Bernie Fine Can’t Be Charged, District Attorney Says

The former Syracuse assistant men’s basketball coach Bernie Fine cannot be prosecuted for allegations that he sexually abused two boys in the 1980s because the statute of limitations had run out, William Fitzpatrick, the district attorney for Onondaga County, N.Y., said Wednesday. But Fitzpatrick added that he believed the men who accused Fine were telling the truth about the abuse.

Fitzpatrick said he judged the men, Bobby Davis and Mike Lang, to be credible in their accounts of abuse, and regretted that their accusations were not brought to his office in 2002 when Davis called the Syracuse police and alerted several news media outlets to his claims.

“It’s not my place to say that Bernie Fine is guilty of anything,” Fitzpatrick said. “It is my place to say that the two victims are believable.”

Federal authorities are continuing to investigate allegations brought by a third accuser, Zach Tomaselli. Secret Service agents have assisted in searches of Fine’s home and office over the past two weeks. Tomaselli, who is from Lewiston, Me., alleged that Fine abused him after a game in Pittsburgh in 2002.

But Fitzpatrick said his office had turned over exculpatory evidence to federal and Pittsburgh authorities that would support Fine’s defense in that case, including Tomaselli’s school records and university travel records. Fitzpatrick would not comment on the details of those records, referring questions to the United States Attorney’s office, which later said that it had no comment.

Tomaselli, 23, also said he would plead guilty to sexual abuse charges against him and admitted he had abused a 13-year-old boy at a summer camp.

The Syracuse Post-Standard reported that federal investigators were looking for pornography and any records that would link Fine to his accusers or other boys. They seized cellphones, computers and cameras as well as tapes and DVDs from Fine’s home and office.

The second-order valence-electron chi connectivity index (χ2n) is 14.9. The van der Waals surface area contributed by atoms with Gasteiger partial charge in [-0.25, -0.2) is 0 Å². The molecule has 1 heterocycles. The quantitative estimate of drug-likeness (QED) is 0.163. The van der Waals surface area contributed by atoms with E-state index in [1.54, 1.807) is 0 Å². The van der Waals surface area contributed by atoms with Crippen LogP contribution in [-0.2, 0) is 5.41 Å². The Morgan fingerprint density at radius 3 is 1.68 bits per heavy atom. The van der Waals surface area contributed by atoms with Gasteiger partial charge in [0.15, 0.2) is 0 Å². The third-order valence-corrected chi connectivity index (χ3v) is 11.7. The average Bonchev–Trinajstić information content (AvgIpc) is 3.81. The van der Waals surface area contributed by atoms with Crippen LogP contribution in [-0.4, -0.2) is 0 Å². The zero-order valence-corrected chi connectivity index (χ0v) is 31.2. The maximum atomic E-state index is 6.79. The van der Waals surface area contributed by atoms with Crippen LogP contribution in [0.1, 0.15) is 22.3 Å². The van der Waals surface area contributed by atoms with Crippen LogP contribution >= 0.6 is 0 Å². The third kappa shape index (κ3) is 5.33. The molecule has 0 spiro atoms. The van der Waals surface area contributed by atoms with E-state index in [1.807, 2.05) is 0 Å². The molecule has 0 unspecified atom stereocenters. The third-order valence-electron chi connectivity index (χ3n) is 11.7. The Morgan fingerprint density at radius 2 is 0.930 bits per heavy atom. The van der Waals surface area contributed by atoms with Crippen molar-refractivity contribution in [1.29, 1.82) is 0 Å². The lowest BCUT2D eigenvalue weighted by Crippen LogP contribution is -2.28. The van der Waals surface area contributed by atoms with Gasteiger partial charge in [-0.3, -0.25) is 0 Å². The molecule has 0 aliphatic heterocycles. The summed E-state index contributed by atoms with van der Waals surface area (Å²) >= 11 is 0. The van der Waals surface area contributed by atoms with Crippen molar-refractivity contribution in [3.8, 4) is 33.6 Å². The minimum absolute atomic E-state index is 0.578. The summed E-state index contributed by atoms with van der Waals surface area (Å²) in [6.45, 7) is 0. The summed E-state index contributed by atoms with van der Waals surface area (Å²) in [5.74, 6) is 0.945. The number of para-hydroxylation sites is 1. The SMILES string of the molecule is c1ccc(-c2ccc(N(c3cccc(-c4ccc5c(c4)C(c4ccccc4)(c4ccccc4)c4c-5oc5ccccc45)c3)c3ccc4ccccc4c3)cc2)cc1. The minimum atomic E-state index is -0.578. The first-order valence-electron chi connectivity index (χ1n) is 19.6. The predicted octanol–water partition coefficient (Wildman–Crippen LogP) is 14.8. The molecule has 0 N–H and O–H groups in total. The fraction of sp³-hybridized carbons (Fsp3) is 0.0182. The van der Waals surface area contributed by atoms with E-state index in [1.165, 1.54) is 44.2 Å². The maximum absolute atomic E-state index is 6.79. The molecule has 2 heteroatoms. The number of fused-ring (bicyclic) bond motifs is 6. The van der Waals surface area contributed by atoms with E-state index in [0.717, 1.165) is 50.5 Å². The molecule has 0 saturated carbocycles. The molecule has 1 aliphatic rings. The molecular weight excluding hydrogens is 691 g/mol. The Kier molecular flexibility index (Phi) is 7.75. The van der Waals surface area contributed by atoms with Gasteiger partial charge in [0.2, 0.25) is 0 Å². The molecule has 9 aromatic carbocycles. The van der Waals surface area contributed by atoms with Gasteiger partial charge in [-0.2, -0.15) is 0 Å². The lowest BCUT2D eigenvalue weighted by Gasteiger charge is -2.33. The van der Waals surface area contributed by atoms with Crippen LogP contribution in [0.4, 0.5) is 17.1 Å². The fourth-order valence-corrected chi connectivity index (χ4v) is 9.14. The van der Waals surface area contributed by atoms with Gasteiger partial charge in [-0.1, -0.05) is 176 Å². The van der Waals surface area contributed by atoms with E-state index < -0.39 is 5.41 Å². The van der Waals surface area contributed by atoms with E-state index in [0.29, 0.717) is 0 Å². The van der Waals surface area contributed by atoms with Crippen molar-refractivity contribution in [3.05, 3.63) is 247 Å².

Fitzgerald said that he was disappointed he could not pursue the allegations brought by Davis and Lang and that many mistakes were made when Davis first called the police with his allegations in 2002 and when he alerted the university in 2005. He said the university should not have relied on a law firm to investigate the charges and that Chancellor Nancy Cantor’s mistake was in trusting that law firm’s report.

“Child abuse investigations should be conducted by professional child abuse prosecutors,” he said.

He also called a tape recording that Davis made of a phone conversation with Fine’s wife, Laurie, to be among the most compelling evidence and said he wished it had been brought to the authorities in 2002 instead of just to The Post-Standard and ESPN. Cantor has said the tape is what persuaded her to fire Fine.

“How you can listen to that tape and say it’s inconclusive or not corroborative, frankly that’s just beyond me,” Fitzpatrick said.

Fitzpatrick said if there were other victims of abuse by Fine he hoped that they would come forward.

“I can’t bring Bernie Fine to justice for what he did to Bobby Davis and Mike Lang, but if any other victims come forward, those charges will be prosecuted to the fullest extent of the law,” he said.

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